You can provide another condenser of just about any type (side-address, handheld, cigar) specifically for vocals. However, caveat soundman; first, the more mikes you have, the more effort you spend and the less success you have isolating their sound sources (the vocal mike will pick up some guitar and the guitar mike will pick up some vocals). Second, more mikes == more $$$. I'm recommending mikes that are expensive but a good value; you want these mikes, and not their cheaper lookalikes, but the money will mean that you get fewer of them, so I'm encouraging you to use fewer mikes for more purposes, instead of buying a cheap-sounding mike to point at everything you might ever want to record separately.
There are other, slightly more esoteric setups for micing. You may hear of the "mid-side" setup; it's one cardioid cigar mike pointed at the neck joint, with a second side-address mic with a "figure-8" pattern right underneath or behind it, with the travel of the diaphragm positioned parallel to the fretboard. The figure-8 pattern mic's signal is then split into two channels, one out-of-phase with the other, and when you bring it all back together in the mixer, the result is a stereo image that you can "narrow" or "widen" by adjusting the out-of-phase channel's fader. Other setups find "sweet spots" on the surface of the guitar's soundboard and close-mic them with cigar mikes, or seek to capture what the guitarist hears from his/her instrument with an "over-the-shoulder" mic (hey, if the guitar didn't sound good to you while you played it in the store, you wouldn't have bought it, right?), all very similar to approaches seen for other instruments.
Exactly what you want to do will determine the mics you will want to use to do it. Personally, I would go with a pair of cigar mikes, because they're extremely versatile; they can go places a larger mike can't, and you can point them at almost anything and get a good sound. Most of the common mic setups use at least one cigar mic. In addition, they're commonly used for all sorts of acoustic instrument recording, from guitars to solo strings and winds, and they also work well for drums.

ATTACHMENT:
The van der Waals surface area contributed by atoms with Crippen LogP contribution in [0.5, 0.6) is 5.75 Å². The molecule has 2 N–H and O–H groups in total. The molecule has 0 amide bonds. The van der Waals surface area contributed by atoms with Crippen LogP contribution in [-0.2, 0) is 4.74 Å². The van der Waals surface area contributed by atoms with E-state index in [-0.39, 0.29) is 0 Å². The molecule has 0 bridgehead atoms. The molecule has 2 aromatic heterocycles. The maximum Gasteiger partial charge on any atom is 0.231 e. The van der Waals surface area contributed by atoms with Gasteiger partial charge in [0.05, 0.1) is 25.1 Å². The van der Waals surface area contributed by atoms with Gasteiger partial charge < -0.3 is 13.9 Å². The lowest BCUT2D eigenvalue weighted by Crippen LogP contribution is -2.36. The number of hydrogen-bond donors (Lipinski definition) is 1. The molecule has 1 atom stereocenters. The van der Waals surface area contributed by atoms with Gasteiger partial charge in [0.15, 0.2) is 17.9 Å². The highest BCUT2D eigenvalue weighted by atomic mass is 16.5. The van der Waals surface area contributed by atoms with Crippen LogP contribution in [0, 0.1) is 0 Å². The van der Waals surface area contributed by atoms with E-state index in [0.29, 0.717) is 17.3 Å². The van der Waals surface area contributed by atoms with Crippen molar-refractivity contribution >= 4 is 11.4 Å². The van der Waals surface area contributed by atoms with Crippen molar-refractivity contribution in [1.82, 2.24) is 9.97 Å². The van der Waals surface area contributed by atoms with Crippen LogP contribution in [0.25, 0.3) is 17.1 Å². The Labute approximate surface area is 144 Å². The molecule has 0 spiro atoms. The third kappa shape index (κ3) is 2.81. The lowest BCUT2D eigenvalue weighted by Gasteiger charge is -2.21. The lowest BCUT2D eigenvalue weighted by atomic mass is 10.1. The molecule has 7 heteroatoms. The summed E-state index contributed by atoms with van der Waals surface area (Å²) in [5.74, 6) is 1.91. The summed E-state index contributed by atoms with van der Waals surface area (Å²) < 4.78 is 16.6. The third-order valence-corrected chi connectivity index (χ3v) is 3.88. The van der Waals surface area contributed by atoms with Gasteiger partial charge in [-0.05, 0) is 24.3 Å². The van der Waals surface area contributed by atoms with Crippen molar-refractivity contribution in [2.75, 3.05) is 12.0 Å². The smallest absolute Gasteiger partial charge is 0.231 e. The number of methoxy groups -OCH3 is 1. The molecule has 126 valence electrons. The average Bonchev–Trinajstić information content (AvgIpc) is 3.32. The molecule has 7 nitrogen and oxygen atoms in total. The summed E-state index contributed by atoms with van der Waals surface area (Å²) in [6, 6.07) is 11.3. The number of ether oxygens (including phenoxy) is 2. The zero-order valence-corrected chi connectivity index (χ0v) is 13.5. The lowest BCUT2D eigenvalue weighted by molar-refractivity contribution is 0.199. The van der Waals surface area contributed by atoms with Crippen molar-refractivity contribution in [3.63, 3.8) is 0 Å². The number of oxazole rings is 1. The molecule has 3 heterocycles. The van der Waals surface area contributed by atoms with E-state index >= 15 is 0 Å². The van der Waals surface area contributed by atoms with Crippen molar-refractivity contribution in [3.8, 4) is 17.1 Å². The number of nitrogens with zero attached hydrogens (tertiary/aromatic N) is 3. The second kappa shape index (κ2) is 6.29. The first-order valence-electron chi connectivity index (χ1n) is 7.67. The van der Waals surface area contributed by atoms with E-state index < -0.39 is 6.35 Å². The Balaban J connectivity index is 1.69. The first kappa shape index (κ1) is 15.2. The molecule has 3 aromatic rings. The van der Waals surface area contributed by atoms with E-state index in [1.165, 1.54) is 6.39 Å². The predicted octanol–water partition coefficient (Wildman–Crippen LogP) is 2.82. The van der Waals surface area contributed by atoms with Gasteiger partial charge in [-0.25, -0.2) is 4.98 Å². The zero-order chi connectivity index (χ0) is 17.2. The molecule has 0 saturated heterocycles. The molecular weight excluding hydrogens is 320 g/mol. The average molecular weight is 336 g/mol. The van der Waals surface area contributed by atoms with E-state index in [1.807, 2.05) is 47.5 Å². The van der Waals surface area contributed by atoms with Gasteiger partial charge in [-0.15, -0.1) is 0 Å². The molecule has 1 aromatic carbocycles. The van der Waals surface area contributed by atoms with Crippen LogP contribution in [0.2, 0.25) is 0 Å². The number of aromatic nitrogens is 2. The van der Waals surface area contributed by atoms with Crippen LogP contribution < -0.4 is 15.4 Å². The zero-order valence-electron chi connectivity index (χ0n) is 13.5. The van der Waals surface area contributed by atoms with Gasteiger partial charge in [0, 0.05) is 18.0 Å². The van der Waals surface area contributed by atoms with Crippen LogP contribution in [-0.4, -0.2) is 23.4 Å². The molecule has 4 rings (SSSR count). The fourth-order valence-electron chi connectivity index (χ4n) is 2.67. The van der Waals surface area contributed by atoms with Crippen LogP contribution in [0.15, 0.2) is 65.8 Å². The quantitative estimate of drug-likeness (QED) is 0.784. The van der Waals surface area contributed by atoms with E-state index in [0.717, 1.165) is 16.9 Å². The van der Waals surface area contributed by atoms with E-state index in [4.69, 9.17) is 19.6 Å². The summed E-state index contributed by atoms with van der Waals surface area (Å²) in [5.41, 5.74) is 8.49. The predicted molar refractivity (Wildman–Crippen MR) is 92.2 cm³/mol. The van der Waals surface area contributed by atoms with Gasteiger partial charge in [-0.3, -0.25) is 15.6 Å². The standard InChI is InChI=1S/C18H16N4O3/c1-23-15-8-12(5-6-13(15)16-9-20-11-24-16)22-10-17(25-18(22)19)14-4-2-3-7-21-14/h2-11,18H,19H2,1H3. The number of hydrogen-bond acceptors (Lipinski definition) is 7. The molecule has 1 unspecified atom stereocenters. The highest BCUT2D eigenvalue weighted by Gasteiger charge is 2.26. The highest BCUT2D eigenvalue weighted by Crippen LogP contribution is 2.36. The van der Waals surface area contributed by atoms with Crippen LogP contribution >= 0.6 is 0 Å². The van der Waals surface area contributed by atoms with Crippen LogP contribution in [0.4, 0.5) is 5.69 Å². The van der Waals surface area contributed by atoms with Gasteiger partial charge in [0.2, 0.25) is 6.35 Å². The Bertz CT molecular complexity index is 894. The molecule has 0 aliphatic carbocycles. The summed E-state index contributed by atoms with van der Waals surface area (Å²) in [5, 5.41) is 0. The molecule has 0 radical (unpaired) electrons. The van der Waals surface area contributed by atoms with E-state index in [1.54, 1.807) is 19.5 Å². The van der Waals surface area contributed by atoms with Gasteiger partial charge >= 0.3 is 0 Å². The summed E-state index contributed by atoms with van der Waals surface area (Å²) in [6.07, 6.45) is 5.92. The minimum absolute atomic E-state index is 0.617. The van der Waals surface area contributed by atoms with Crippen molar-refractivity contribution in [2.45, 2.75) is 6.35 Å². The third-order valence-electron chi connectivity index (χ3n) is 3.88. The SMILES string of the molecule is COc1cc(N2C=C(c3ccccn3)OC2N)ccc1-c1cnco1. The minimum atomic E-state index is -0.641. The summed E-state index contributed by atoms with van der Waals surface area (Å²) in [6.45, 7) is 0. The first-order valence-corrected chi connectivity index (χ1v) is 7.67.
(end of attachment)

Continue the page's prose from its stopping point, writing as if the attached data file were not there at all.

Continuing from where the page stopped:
The side-address condenser would have many of the same purposes, but with only one mic, you're recording in mono; however, that same single mike would be better than the cigar mikes for solo voice in a studio environment, and many side-address mikes can be set to different response patterns such as cardioid, figure-8 or omni. So, if you want one single do-it-all for home recording, I'd choose a side-address.
Now, for live amplification, these same techniques won't be as useful; they may still work if you're careful, but a sensitive studio condenser mic will start giving you problems when you put it in the same room as the speakers hooked up to the mixer. Such is the nature of live sound; your subject is no longer sitting in an isolated, reverb-dampened booth, but on an open stage, with main and monitor speakers, and the walls of the venue, sending his sound right back at him. In these situations, usually a sound engineer's primary concern is getting the volume he needs out of the mains without feedback, and that means rejecting "off-axis" sound sources using narrower mic response patterns like cardioid/supercardioid, or less sensitive microphones like dynamic mikes or small-diaphragm condensers as compared to side-address mikes.